As the scale of funds being pulled out of Russia became clearer this week, market speculation has increased that the government may have to impose some form of capital control to halt the flight of investment.
The outflows are likely to reach $65-70 billion, much higher than previous estimates, according to Andrei Klepach, the deputy economy minister. The Bank of Russia last week ruled out capital controls “at this time.”
Controls on the free flow of capital are usually imposed by emerging economies at great risk of losing investment flows because of an economic crisis. They can mean everything from limiting how much money can be moved out of a country to higher taxes on investments outside the country.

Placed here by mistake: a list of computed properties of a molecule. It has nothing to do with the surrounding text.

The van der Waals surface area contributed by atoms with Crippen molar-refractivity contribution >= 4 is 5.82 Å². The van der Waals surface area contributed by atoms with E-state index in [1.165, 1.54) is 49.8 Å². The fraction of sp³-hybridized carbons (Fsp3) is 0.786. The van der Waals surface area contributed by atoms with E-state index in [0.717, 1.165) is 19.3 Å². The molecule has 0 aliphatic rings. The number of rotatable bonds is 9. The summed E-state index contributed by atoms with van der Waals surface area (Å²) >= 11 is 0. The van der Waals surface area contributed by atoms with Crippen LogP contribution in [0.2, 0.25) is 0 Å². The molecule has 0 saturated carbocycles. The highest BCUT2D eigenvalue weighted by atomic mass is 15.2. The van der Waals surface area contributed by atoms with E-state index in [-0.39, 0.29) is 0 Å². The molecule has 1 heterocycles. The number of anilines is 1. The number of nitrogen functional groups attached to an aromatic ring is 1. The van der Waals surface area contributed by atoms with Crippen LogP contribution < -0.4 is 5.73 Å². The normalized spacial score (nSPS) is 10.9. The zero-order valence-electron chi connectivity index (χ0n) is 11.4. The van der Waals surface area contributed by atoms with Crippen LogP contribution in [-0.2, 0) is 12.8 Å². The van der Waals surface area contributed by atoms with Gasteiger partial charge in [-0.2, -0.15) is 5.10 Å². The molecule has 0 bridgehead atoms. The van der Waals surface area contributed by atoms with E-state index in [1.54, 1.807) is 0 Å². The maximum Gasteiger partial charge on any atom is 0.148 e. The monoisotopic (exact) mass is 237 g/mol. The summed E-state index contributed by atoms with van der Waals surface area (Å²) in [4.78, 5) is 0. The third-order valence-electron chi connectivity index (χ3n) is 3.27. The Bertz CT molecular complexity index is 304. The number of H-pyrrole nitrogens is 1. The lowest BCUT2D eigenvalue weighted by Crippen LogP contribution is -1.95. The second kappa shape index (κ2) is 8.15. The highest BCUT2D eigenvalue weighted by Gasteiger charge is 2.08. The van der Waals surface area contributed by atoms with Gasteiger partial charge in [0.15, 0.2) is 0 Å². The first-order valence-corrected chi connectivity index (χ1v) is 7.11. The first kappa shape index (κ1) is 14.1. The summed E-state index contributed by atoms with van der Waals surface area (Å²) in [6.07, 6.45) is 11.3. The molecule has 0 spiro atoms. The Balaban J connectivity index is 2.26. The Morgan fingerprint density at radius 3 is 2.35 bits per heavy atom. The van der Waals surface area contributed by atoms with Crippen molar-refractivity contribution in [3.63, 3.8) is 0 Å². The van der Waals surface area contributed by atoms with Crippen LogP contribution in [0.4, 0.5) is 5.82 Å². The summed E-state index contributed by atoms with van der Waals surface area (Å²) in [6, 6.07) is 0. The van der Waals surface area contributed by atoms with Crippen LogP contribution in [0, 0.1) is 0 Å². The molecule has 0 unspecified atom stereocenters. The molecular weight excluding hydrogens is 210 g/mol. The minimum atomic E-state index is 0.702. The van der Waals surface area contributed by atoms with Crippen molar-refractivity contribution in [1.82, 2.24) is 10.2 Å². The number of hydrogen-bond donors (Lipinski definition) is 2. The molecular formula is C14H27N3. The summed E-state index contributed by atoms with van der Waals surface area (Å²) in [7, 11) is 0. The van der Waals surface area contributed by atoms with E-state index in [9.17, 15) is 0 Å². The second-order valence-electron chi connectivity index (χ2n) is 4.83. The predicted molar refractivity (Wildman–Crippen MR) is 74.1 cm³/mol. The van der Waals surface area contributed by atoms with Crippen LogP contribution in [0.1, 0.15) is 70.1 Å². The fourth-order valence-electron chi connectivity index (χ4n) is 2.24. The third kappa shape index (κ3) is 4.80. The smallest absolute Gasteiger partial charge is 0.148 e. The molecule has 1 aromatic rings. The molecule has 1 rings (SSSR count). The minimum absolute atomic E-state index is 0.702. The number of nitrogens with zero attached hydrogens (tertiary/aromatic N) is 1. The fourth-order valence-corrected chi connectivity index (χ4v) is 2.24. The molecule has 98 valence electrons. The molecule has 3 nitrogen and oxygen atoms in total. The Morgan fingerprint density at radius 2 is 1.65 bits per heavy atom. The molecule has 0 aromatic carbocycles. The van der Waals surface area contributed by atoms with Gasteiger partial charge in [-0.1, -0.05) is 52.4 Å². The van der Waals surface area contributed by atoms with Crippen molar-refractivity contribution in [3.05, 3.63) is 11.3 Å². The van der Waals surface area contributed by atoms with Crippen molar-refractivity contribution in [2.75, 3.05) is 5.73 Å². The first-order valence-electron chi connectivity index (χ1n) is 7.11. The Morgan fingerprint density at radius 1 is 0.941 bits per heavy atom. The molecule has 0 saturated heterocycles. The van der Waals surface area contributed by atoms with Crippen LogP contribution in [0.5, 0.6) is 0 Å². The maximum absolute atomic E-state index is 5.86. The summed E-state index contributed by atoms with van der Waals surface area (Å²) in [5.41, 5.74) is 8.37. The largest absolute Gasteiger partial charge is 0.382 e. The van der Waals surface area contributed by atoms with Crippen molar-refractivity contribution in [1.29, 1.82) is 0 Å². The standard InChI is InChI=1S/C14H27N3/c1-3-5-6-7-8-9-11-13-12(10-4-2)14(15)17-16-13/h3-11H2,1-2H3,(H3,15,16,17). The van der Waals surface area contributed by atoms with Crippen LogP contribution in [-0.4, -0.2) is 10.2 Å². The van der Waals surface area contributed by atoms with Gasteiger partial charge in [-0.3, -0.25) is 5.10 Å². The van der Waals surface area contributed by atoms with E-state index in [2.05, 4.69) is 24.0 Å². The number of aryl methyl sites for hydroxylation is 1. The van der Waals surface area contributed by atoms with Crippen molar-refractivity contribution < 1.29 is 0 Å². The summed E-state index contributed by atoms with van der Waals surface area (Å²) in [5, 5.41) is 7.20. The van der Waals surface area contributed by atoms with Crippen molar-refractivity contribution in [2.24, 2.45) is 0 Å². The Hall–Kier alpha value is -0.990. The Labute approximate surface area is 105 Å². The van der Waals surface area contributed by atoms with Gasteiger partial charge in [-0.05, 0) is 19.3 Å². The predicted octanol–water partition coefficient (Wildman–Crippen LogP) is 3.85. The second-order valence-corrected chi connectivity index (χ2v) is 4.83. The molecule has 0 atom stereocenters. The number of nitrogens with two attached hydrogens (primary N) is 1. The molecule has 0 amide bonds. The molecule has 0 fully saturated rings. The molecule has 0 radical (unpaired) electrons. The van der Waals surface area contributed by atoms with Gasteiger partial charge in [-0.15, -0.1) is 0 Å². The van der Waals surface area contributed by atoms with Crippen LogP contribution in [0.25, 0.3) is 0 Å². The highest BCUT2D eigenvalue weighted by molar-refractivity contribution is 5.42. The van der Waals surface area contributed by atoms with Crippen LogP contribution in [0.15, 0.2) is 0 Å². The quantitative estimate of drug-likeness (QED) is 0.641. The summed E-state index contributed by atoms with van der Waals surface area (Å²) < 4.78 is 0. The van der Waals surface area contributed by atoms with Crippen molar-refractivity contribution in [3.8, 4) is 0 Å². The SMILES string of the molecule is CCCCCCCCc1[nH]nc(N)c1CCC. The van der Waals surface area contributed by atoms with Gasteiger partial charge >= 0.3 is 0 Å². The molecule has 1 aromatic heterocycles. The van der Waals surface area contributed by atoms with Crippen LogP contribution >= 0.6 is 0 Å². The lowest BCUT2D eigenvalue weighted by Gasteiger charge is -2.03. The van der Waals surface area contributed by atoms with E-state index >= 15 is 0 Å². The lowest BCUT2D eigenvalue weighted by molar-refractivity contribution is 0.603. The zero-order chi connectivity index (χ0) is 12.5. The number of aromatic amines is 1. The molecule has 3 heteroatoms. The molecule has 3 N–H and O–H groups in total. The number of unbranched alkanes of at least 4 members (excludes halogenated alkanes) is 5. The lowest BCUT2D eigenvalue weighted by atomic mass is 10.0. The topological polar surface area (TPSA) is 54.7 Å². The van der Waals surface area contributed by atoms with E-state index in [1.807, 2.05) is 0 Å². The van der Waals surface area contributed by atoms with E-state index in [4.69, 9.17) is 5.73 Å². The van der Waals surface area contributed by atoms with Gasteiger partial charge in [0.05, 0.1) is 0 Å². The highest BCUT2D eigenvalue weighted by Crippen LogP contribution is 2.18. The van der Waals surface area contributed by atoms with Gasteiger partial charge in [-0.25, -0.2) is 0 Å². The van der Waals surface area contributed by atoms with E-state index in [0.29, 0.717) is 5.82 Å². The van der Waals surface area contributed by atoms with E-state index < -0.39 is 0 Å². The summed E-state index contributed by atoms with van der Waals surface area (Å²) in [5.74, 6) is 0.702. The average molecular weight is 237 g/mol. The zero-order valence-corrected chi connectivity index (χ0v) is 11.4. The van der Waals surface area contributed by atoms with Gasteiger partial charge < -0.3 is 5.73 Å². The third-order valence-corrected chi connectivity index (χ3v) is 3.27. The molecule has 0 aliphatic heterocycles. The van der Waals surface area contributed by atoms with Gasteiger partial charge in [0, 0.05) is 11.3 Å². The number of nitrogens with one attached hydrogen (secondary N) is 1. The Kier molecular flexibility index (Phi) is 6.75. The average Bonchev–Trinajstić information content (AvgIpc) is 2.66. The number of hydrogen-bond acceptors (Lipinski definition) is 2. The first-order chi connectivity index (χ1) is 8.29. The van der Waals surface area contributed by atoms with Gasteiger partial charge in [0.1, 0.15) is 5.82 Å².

In recent years, countries which have employed capital controls to deal with investment flight include India, Brazil and Thailand.
While it is possible Russia may employ similar tools if capital outflow continues to worsen, most economists and analysts are discounting it at the moment.
“They know that this will undermine the real economy ultimately,” Tim Ash, head of emerging markets research at Standard Bank, told CNBC. “Russians are clever at devising schemes to get around this kind of thing,” he added.
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